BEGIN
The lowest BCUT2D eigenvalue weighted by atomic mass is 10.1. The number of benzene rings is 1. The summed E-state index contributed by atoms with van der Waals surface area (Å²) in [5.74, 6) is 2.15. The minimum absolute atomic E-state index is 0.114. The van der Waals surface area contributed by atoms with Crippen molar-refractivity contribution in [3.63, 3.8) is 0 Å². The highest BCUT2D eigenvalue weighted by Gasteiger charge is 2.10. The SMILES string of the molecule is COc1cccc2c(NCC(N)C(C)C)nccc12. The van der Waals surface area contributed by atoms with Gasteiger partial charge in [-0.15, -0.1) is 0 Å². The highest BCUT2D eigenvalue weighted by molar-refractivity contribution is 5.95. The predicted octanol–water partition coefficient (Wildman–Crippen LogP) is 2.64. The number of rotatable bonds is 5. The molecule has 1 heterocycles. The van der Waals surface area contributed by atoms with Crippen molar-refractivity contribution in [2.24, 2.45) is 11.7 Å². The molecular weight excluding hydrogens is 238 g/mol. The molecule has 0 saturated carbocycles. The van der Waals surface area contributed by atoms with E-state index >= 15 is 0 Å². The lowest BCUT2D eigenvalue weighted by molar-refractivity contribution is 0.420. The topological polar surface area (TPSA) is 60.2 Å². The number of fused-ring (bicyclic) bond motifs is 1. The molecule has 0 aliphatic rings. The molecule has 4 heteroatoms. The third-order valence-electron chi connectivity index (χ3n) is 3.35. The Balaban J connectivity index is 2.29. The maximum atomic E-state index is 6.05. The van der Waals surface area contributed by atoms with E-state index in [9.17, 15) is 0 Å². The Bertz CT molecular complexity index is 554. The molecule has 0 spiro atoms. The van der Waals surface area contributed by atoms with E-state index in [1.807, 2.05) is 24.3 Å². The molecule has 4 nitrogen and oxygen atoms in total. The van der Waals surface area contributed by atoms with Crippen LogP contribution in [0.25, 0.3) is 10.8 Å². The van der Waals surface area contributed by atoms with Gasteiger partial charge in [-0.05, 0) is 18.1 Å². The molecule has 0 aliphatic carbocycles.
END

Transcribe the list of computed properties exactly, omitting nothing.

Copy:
The lowest BCUT2D eigenvalue weighted by atomic mass is 10.1. The number of benzene rings is 1. The summed E-state index contributed by atoms with van der Waals surface area (Å²) in [5.74, 6) is 2.15. The minimum absolute atomic E-state index is 0.114. The van der Waals surface area contributed by atoms with Crippen molar-refractivity contribution in [3.63, 3.8) is 0 Å². The highest BCUT2D eigenvalue weighted by Gasteiger charge is 2.10. The SMILES string of the molecule is COc1cccc2c(NCC(N)C(C)C)nccc12. The van der Waals surface area contributed by atoms with Gasteiger partial charge in [-0.15, -0.1) is 0 Å². The highest BCUT2D eigenvalue weighted by molar-refractivity contribution is 5.95. The predicted octanol–water partition coefficient (Wildman–Crippen LogP) is 2.64. The number of rotatable bonds is 5. The molecule has 1 heterocycles. The van der Waals surface area contributed by atoms with Crippen molar-refractivity contribution in [2.24, 2.45) is 11.7 Å². The molecular weight excluding hydrogens is 238 g/mol. The molecule has 0 saturated carbocycles. The van der Waals surface area contributed by atoms with E-state index >= 15 is 0 Å². The lowest BCUT2D eigenvalue weighted by molar-refractivity contribution is 0.420. The topological polar surface area (TPSA) is 60.2 Å². The number of fused-ring (bicyclic) bond motifs is 1. The molecule has 0 aliphatic rings. The molecule has 4 heteroatoms. The third-order valence-electron chi connectivity index (χ3n) is 3.35. The Balaban J connectivity index is 2.29. The maximum atomic E-state index is 6.05. The van der Waals surface area contributed by atoms with E-state index in [9.17, 15) is 0 Å². The Bertz CT molecular complexity index is 554. The molecule has 0 spiro atoms. The van der Waals surface area contributed by atoms with E-state index in [1.807, 2.05) is 24.3 Å². The molecule has 4 nitrogen and oxygen atoms in total. The van der Waals surface area contributed by atoms with Crippen LogP contribution in [0.25, 0.3) is 10.8 Å². The van der Waals surface area contributed by atoms with Gasteiger partial charge in [-0.05, 0) is 18.1 Å². The molecule has 0 aliphatic carbocycles.